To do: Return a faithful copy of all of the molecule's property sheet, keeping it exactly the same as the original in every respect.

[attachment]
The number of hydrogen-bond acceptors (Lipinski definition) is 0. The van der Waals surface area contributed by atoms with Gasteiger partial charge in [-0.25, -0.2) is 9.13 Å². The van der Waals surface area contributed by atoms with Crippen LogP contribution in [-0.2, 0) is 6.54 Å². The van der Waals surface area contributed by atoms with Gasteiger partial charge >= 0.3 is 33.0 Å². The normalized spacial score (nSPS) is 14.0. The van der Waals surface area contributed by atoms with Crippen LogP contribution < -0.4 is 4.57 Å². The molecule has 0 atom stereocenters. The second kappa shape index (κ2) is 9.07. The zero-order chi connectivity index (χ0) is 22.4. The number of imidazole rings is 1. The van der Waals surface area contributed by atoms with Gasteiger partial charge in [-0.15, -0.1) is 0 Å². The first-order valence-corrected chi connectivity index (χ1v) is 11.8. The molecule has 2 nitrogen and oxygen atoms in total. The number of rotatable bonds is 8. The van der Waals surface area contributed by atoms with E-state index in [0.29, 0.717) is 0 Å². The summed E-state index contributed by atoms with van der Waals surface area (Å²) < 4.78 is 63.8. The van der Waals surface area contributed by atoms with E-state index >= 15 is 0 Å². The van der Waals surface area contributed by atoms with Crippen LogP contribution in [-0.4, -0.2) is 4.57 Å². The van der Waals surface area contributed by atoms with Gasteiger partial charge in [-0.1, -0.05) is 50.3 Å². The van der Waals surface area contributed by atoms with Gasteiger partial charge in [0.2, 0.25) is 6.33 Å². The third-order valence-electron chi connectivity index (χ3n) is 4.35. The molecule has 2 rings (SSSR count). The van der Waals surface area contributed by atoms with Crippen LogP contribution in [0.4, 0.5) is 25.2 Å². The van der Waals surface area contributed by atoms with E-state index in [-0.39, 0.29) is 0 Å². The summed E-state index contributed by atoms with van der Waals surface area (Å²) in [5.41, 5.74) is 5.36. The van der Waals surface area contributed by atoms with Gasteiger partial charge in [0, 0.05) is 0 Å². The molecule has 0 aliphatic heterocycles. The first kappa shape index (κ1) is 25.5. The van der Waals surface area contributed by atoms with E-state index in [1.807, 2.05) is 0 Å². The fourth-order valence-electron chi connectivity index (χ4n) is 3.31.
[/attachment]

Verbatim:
The number of hydrogen-bond acceptors (Lipinski definition) is 0. The van der Waals surface area contributed by atoms with Gasteiger partial charge in [-0.25, -0.2) is 9.13 Å². The van der Waals surface area contributed by atoms with Crippen LogP contribution in [-0.2, 0) is 6.54 Å². The van der Waals surface area contributed by atoms with Gasteiger partial charge >= 0.3 is 33.0 Å². The normalized spacial score (nSPS) is 14.0. The van der Waals surface area contributed by atoms with Crippen LogP contribution < -0.4 is 4.57 Å². The molecule has 0 atom stereocenters. The second kappa shape index (κ2) is 9.07. The zero-order chi connectivity index (χ0) is 22.4. The number of imidazole rings is 1. The van der Waals surface area contributed by atoms with Gasteiger partial charge in [-0.15, -0.1) is 0 Å². The first-order valence-corrected chi connectivity index (χ1v) is 11.8. The molecule has 2 nitrogen and oxygen atoms in total. The number of rotatable bonds is 8. The van der Waals surface area contributed by atoms with E-state index in [0.29, 0.717) is 0 Å². The summed E-state index contributed by atoms with van der Waals surface area (Å²) < 4.78 is 63.8. The van der Waals surface area contributed by atoms with E-state index >= 15 is 0 Å². The van der Waals surface area contributed by atoms with Crippen LogP contribution in [-0.4, -0.2) is 4.57 Å². The van der Waals surface area contributed by atoms with Gasteiger partial charge in [-0.1, -0.05) is 50.3 Å². The van der Waals surface area contributed by atoms with Gasteiger partial charge in [0.2, 0.25) is 6.33 Å². The third-order valence-electron chi connectivity index (χ3n) is 4.35. The molecule has 2 rings (SSSR count). The van der Waals surface area contributed by atoms with Crippen LogP contribution in [0.4, 0.5) is 25.2 Å². The van der Waals surface area contributed by atoms with E-state index in [-0.39, 0.29) is 0 Å². The summed E-state index contributed by atoms with van der Waals surface area (Å²) in [5.41, 5.74) is 5.36. The van der Waals surface area contributed by atoms with Gasteiger partial charge in [0, 0.05) is 0 Å². The molecule has 0 aliphatic heterocycles. The first kappa shape index (κ1) is 25.5. The van der Waals surface area contributed by atoms with E-state index in [1.807, 2.05) is 0 Å². The fourth-order valence-electron chi connectivity index (χ4n) is 3.31.